By Beauttah Omanga
Simeon Nyachae has published a book narrating his tribulations under former presidents Kenyatta and Moi.
The retired politician in his 70s has recalled ugly attempts to frustrate his efforts to succeed in the civil service and businesses.
On the political front, Nyachae traces his political predicament to a meeting in West Mugirango’s Kebirigo market, where a declaration was allegedly made to block him from joining politics. Former minister Simeon Nyachae tells of his tribulations as powerful individuals targeted his political career and businesses.
Former minister Simeon Nyachae tells of his tribulations as powerful individuals targeted his political career and businesses.
He says he earned himself enemies while in the civil service.
"The revenge after my retirement was crude in the sense that Kanu MPs from my community appeared to have been incited to hold meetings throughout the larger Kisii accusing me of being a dangerous rich person, who wanted to dominate the Gusii community and Kenya," writes Nyachae.
He says he was convinced that his frustrations were as a result of his refusals to intervene and protect then Cabinet Minister Zachary Onyonka, who faced a murder charge over an incident in his Kitutu Chache constituency.
The Kebirigo Declaration, he says, was led by, among others, Cabinet Minister Chris Obure.
"Reflecting on this matter over many years, I have come to realise that people who have turned against me in politics are those I had assisted," says Nyachae.
After failing to convince the community to shun him, Nyachae says his detractors turned to his investments.
He recalls many incidences where his employees were arrested only to be released for lack of evidence of any wrongdoing.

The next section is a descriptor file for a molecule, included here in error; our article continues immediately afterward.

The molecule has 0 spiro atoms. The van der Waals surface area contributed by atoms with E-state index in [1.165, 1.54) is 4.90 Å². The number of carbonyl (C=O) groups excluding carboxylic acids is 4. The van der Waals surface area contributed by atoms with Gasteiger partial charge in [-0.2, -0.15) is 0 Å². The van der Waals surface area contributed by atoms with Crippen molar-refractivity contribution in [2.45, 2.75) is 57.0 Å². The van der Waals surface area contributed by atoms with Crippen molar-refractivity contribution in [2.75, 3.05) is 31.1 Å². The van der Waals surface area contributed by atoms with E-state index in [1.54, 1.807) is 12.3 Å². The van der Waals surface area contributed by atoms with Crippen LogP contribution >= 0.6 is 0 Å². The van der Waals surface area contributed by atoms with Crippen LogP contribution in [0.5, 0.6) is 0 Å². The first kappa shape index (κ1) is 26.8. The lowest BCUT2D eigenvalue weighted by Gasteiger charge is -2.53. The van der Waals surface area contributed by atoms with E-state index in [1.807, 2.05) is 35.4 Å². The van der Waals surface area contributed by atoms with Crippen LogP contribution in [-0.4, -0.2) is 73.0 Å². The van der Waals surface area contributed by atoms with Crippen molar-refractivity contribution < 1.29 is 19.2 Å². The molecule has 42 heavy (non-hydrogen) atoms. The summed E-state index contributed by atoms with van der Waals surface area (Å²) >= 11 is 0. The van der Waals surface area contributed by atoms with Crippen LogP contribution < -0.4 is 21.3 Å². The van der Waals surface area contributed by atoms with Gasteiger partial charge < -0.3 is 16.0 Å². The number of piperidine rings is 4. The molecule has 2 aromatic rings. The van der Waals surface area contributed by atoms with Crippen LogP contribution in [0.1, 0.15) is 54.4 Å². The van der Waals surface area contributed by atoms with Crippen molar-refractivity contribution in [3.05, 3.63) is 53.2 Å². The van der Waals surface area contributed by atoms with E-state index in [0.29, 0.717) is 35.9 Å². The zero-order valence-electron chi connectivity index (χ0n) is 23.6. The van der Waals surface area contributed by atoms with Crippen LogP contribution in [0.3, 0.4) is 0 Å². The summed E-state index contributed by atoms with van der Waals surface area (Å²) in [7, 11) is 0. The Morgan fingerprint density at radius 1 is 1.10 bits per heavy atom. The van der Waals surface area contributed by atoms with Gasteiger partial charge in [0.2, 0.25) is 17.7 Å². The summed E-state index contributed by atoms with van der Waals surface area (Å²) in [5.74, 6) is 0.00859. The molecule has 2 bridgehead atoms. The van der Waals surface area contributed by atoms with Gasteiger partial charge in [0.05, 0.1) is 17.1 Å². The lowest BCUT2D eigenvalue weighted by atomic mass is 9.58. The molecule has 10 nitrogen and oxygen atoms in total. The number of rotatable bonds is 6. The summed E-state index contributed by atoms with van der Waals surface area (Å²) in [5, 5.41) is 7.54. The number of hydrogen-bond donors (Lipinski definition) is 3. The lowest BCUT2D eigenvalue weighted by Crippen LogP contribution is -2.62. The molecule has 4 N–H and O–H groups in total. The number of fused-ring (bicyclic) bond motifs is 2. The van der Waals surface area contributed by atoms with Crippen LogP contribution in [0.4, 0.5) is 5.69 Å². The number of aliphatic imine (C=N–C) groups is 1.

He says the same year senior Government officials produced a detailed brief on how to undermine his investments.
"I would no longer get import licences for spare parts for my flour mills or edible oil machinery," Nyachae states, adding his flour mills were almost grounded.
"We were forced to make unofficial arrangements where the supplier would send the parts to German Embassy in Nairobi as samples and then we would collect them".
For licenses to import spare parts for the edible oil factory, Nyachae had to devise means to beat the system.
The answer came in the form of importing them from India using a local Asian businessman".
A flashy car he had imported was retained for seven months on fears he was competing with President Moi.
The car was seized by the police and when his son Charles went to inquire, he was told by Customs officials "the car I had imported could not be cleared because nobody in the country was allowed to import a car that big unless he or she wanted to have powers like those of the President".
The car was however later released after his son filed a suit.
As his problems intensified following the Kisii rallies, his factory within Embakasi became the target.
He says the Government claimed that his mill was attracting many birds, which could be a danger to aircrafts at JKIA.
"I resisted the move and requested the German Embassy to help me secure an expert to establish whether birds were being attracted by the mill," he says.
The research cleared him.
But the plan to frustrate his businesses continued.
"Arrangements were made the previous night for someone to hurl a dead rat over the stone wall of the mill. The dead rat fell on the railway siding," he says.
Nyachae says the following day officers went straight to the place where the dead rat was and picked it. This time, the allegation was that the mill had been infested with rats, which could cause a plague."
But business was allowed to continue since no more rats were found.
His tormentors moved to his tax payment records, claiming he was evading, only to be proved wrong.
As the experiences continued, he was still reluctant to join politics, even as the country moved towards multi party politics.
"With all these political problems, I went through after my retirement as a senior civil servant. I have always remained wondering whether or not the President… was totally in the dark," writes Nyachae.